Rock Creek bridge over Clark Fork under ‘scour critical’ status; county seeks solutions
(Missoula Current) The bridge on Rock Creek Road crossing the Clark Fork River was recently found to be “scour critical,” and Missoula County is working to pursue countermeasures to keep the bridge intact and open to traffic.
Erik Dickson, the county's assistant director of public works, said the Montana Department of Transportation placed the bridge under scour critical status due to the structure's shallow footings and active channel erosion.
“The abutments on the bridge are either shallow or unknown foundations, and with the changes in the river channel over the years, it has started to cause some erosion in the channel,” Dickson said Tuesday.
He added that the county is required to have a plan of action, including a detour route to Interstate 90 if the bridge were to fail or need closing for repairs. Given the area's terrain, a detour involves a lengthy drive.
“It's not a convenient route to go through Philipsburg to get back to the interstate, but that's the available detour route,” Dickson said.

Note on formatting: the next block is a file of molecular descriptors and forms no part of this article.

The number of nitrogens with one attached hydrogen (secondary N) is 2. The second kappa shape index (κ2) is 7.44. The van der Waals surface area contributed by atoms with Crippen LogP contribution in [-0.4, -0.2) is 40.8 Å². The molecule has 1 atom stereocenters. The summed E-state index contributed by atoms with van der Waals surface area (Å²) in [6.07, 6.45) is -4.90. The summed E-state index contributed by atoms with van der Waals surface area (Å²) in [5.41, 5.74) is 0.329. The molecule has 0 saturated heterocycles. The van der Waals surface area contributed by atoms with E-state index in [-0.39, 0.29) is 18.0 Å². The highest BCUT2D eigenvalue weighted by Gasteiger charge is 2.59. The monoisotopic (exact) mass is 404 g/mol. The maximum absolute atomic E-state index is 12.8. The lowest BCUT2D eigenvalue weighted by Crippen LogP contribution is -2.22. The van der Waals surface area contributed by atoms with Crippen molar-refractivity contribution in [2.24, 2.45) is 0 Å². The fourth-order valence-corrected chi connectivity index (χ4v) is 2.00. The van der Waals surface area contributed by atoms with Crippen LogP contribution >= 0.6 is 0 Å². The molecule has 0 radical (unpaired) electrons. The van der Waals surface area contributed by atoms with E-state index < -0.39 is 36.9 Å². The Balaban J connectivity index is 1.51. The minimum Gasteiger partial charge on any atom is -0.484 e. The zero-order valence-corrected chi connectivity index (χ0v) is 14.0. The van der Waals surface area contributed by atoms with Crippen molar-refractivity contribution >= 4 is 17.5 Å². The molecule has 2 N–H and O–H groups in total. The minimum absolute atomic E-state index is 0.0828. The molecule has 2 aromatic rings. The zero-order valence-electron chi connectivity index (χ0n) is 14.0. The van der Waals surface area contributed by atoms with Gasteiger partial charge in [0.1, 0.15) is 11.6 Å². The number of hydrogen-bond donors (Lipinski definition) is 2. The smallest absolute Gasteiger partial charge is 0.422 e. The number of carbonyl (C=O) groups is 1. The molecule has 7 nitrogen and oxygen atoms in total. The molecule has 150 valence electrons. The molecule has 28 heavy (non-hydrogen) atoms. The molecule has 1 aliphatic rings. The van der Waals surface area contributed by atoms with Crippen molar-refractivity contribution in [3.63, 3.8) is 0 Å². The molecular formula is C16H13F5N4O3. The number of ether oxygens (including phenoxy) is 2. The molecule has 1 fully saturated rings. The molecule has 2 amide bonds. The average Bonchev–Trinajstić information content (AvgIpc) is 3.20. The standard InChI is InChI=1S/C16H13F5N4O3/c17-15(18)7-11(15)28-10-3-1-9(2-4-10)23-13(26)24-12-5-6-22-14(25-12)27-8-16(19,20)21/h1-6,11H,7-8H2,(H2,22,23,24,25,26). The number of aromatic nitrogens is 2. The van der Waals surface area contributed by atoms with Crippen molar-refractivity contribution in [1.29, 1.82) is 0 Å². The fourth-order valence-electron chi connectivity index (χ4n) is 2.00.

The county also must pursue a mitigation plan in order to remain illegible for federal or state assistance to address any needed repairs. On Tuesday, county commissioners approved a $32,000 contract with the WGM Group to design a scour mitigation plan.
The funding will come from the county's bridge fund.
“If we don't have a plan of action, or if we're not actively seeking scour counter-measures, then if this bridge had an issue even this spring, where erosion leads to potential damage or even requires closure of the bridge, we would not be eligible for assistance,” Dickson said.
He added that the most basic fix would likely involve rip-rap to stabilize the bridge piers in the river. However, it's estimated that the mitigation plan could take several months to complete. The county would then need to secure the necessary permits.
“It'll be a process to get through,” Dickson said. “Theoretically, we could be ready by late summer or fall to do the work itself. But this shows MDT that we're actively pursuing a mitigation plan.”